CLUW’s 20th Biennial Convention featured stimulating, energizing keynote speakers who shared what the convention theme “Coming Together to Change the World” meant to them.
On October 17th Liz Shuler, Secretary-Treasurer of the AFL-CIO informed the delegates that the labor movement is the largest movement (7 million) of working women in the country. She expressed that, “This is a moment in this country, in our movement where working people, especially women are taking risks, they are rising up collectively now more than ever before. Every movement that I see out there .. there are women on the front lines.” As far as the #MeToo movement, she emphasized that…. “We have been fighting sexual harassment for decades. We’ve been using our collective bargaining agreements and our contracts to fight against it.…. We are a voice for all working women…Fighting sexual harassment is fundamental for the labor movement, that goes for the work place but also within the labor movement itself .“ She ended by encouraging union women to run for office.
Later that day Linda Chavez-Thompson, who broke barriers by being the first person of color to hold one of the 3 highest offices of the AFL-CIO, shared that from humble beginnings on a cotton farm making 30 cents an hour as a child, she started her career in the labor movement when she was hired as a secretary by a Laborers’ Local. After years of activism with AFSCME in Texas she became the first Executive Vice President of the AFL-CIO. She related her experience as a candidate for Lt. Governor of Texas, concluding that politics cannot do without the Labor Movement and the Labor Movement cannot do without politics.
The following day Sara Nelson, International President AFA-CWA shared her first days as a flight attendant when she had to fight for her pay and learned first hand the importance of the union. She put forth that, "The bosses have used sexism, racism, homophobia, and any difference to try to divide us. But who has been rising up? It has been women and women led professions. It has been teachers, hotel workers, grocery workers…The ruling class puts rules in place, civility, decorum to hold us back. They give us just enough to make us think we have something real to lose. If we are not willing to break those rules they will continue to take until there is nothing left….So I want you to remember .. when men say women are too emotional to lead, you remember that your emotion is your superpower."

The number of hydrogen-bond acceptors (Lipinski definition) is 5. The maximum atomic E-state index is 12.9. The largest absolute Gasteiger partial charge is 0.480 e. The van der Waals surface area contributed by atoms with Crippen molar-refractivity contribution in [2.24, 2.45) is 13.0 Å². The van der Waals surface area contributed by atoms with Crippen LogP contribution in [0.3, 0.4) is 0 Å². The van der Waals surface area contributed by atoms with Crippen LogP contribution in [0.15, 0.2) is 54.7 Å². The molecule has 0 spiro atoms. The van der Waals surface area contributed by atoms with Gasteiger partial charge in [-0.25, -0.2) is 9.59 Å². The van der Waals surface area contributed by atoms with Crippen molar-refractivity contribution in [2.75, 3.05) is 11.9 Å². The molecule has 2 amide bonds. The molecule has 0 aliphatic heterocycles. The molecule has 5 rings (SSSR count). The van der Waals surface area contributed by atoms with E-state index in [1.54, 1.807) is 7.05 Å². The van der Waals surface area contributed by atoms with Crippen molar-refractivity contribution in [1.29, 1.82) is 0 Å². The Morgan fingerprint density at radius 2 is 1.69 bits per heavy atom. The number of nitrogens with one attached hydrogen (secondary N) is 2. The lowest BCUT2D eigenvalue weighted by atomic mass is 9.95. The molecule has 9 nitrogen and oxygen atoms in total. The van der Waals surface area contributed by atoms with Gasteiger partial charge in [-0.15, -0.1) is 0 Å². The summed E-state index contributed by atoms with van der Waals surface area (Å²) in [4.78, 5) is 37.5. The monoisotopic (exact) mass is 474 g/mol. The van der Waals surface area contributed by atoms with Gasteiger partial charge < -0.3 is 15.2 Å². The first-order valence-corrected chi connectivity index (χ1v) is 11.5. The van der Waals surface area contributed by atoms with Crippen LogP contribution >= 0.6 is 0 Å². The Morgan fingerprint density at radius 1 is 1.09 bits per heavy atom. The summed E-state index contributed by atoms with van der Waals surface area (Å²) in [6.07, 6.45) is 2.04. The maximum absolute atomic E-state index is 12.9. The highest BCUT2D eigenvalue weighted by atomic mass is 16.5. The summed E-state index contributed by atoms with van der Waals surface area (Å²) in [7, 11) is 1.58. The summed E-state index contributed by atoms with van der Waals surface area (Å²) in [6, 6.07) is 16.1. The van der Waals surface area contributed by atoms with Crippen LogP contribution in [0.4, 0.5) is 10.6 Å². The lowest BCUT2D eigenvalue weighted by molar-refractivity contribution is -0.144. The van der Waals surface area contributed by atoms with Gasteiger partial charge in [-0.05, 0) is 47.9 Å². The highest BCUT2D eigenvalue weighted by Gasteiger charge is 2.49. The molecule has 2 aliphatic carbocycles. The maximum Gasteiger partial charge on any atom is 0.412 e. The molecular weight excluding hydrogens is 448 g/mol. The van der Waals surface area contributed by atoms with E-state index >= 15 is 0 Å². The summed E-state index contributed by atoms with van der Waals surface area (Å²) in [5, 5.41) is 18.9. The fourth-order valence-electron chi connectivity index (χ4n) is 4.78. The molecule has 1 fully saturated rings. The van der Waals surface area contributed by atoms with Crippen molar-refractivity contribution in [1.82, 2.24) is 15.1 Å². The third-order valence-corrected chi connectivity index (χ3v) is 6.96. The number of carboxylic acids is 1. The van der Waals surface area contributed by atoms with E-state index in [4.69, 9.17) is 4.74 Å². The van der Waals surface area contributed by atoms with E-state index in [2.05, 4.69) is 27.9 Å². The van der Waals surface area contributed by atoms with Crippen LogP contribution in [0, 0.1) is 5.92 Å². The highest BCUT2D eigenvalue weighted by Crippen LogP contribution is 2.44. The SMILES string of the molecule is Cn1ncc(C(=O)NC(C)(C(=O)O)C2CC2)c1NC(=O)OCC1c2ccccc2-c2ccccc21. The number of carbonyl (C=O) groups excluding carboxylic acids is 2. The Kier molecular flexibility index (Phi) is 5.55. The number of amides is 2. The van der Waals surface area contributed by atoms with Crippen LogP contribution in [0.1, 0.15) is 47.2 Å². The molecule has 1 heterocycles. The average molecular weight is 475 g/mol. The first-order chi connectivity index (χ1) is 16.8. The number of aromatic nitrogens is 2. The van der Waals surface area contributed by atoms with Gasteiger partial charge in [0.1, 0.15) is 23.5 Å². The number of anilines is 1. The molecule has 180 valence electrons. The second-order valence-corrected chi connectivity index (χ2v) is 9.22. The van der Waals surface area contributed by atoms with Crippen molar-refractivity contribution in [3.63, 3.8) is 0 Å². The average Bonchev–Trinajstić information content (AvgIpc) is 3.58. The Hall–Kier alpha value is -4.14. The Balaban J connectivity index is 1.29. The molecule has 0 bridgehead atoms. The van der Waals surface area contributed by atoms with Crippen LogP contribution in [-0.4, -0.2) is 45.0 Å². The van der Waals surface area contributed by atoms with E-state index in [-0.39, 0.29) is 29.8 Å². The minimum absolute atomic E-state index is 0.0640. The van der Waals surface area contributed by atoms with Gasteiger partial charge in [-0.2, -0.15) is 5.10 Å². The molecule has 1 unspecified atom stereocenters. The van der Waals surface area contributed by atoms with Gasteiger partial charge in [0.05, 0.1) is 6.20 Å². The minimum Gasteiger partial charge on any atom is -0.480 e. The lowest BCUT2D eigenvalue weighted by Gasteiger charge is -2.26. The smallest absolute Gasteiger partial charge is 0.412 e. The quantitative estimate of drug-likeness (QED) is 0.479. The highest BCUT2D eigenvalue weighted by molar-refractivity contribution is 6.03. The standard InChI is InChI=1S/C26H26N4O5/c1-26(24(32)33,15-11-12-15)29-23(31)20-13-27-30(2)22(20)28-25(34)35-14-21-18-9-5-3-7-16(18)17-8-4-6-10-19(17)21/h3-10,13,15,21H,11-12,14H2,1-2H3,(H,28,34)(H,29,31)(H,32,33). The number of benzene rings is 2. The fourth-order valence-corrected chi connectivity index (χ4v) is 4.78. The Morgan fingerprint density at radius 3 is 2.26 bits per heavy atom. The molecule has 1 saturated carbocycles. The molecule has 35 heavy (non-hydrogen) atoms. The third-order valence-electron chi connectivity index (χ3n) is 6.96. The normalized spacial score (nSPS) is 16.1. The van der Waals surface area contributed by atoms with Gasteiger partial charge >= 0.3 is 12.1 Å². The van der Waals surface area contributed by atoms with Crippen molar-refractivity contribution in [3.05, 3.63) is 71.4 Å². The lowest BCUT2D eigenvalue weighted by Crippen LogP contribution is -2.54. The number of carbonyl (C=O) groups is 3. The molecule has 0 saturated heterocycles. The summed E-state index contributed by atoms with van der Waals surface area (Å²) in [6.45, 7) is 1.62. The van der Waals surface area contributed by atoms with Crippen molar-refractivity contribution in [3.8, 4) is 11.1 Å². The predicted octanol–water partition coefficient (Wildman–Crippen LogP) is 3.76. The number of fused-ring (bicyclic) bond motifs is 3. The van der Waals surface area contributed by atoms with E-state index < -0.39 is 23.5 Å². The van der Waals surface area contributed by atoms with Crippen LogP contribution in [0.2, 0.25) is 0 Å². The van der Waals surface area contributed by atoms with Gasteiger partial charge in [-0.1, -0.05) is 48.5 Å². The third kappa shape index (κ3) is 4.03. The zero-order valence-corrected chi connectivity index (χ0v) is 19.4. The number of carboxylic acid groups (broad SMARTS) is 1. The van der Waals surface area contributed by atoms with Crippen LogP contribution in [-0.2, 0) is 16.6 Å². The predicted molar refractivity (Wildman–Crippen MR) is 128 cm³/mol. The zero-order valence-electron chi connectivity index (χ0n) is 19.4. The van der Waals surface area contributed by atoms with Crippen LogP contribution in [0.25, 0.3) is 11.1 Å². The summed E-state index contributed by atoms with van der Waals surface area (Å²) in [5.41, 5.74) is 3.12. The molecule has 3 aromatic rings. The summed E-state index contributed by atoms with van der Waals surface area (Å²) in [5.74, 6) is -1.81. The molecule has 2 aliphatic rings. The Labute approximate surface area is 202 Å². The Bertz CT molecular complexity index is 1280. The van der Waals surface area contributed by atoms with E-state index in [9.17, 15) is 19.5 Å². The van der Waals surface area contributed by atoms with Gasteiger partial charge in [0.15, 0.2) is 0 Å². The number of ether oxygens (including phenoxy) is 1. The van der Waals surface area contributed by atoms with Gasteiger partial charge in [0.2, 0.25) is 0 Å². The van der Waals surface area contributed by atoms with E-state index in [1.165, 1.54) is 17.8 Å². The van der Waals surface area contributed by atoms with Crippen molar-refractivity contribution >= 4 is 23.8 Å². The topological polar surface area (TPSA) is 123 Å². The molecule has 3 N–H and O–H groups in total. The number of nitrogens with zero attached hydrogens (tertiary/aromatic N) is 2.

The convention ended with one of labor’s heroines, Dolores Huerta, Co-Founder, United Farm Workers, and Founder and President of the Dolores Huerta Foundation. The delegates viewed the documentary “Dolores” and were looking forward to seeing and hearing her in person. She told them that she was at the founding convention of CLUW. She discussed many of the battles of today including that when the right wing attacks women, LGBTQ and people of color on cultural issues it is way to avoid talking about the real issues - economics and income inequality. She spoke about the importance of labor and without labor there is no middle class or a democracy. She affirmed that women must have the right to an abortion and that we should not be afraid to have those conversations. And that women must run for office. She stressed the importance of everyone being counted in the Census and that for each person counted, $2000 is available to better communities. Ending with a rousing Sí Se Puede!
Liz Shuler and Elise Bryant
Dolores Huerta with LA CLUW members Maggie Cook and Jerilyn Stapleton on scooters
Linda Chavez-Thompson (center) and Elise Bryant at end with CLUW members